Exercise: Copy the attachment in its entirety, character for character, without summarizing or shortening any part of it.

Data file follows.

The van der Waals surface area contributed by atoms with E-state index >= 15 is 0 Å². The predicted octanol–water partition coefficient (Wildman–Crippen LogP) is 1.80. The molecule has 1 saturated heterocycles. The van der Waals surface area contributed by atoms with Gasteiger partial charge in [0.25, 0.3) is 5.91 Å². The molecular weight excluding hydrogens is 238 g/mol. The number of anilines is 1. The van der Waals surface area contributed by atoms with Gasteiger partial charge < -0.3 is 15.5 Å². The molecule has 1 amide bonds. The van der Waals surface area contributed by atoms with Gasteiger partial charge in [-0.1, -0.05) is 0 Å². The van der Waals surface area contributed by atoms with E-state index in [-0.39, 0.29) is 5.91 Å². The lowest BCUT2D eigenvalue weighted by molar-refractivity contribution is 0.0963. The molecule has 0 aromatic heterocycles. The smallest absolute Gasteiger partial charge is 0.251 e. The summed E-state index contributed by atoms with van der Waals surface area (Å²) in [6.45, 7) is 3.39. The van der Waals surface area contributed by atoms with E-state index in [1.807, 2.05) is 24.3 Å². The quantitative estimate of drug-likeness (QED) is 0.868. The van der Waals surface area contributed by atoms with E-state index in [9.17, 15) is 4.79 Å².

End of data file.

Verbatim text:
The van der Waals surface area contributed by atoms with E-state index >= 15 is 0 Å². The predicted octanol–water partition coefficient (Wildman–Crippen LogP) is 1.80. The molecule has 1 saturated heterocycles. The van der Waals surface area contributed by atoms with Gasteiger partial charge in [0.25, 0.3) is 5.91 Å². The molecular weight excluding hydrogens is 238 g/mol. The number of anilines is 1. The van der Waals surface area contributed by atoms with Gasteiger partial charge < -0.3 is 15.5 Å². The molecule has 1 amide bonds. The van der Waals surface area contributed by atoms with Gasteiger partial charge in [-0.1, -0.05) is 0 Å². The van der Waals surface area contributed by atoms with E-state index in [-0.39, 0.29) is 5.91 Å². The lowest BCUT2D eigenvalue weighted by molar-refractivity contribution is 0.0963. The molecule has 0 aromatic heterocycles. The smallest absolute Gasteiger partial charge is 0.251 e. The summed E-state index contributed by atoms with van der Waals surface area (Å²) in [6.45, 7) is 3.39. The van der Waals surface area contributed by atoms with E-state index in [1.807, 2.05) is 24.3 Å². The quantitative estimate of drug-likeness (QED) is 0.868. The van der Waals surface area contributed by atoms with E-state index in [9.17, 15) is 4.79 Å².